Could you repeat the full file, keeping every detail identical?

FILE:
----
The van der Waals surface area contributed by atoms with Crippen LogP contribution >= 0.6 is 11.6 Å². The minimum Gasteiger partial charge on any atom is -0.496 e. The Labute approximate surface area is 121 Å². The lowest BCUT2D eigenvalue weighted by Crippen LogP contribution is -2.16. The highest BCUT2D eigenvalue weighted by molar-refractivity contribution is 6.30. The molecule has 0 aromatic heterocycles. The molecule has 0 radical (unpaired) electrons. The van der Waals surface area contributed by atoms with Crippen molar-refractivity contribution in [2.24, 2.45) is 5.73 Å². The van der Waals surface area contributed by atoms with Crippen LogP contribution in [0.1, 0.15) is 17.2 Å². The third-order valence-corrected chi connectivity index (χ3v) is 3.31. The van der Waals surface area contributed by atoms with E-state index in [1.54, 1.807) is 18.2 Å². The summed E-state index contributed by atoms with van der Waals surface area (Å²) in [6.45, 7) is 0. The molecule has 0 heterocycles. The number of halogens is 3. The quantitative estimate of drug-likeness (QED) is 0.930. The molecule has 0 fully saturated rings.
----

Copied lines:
The van der Waals surface area contributed by atoms with Crippen LogP contribution >= 0.6 is 11.6 Å². The minimum Gasteiger partial charge on any atom is -0.496 e. The Labute approximate surface area is 121 Å². The lowest BCUT2D eigenvalue weighted by Crippen LogP contribution is -2.16. The highest BCUT2D eigenvalue weighted by molar-refractivity contribution is 6.30. The molecule has 0 aromatic heterocycles. The molecule has 0 radical (unpaired) electrons. The van der Waals surface area contributed by atoms with Crippen molar-refractivity contribution in [2.24, 2.45) is 5.73 Å². The van der Waals surface area contributed by atoms with Crippen LogP contribution in [0.1, 0.15) is 17.2 Å². The third-order valence-corrected chi connectivity index (χ3v) is 3.31. The van der Waals surface area contributed by atoms with E-state index in [1.54, 1.807) is 18.2 Å². The summed E-state index contributed by atoms with van der Waals surface area (Å²) in [6.45, 7) is 0. The molecule has 0 heterocycles. The number of halogens is 3. The quantitative estimate of drug-likeness (QED) is 0.930. The molecule has 0 fully saturated rings.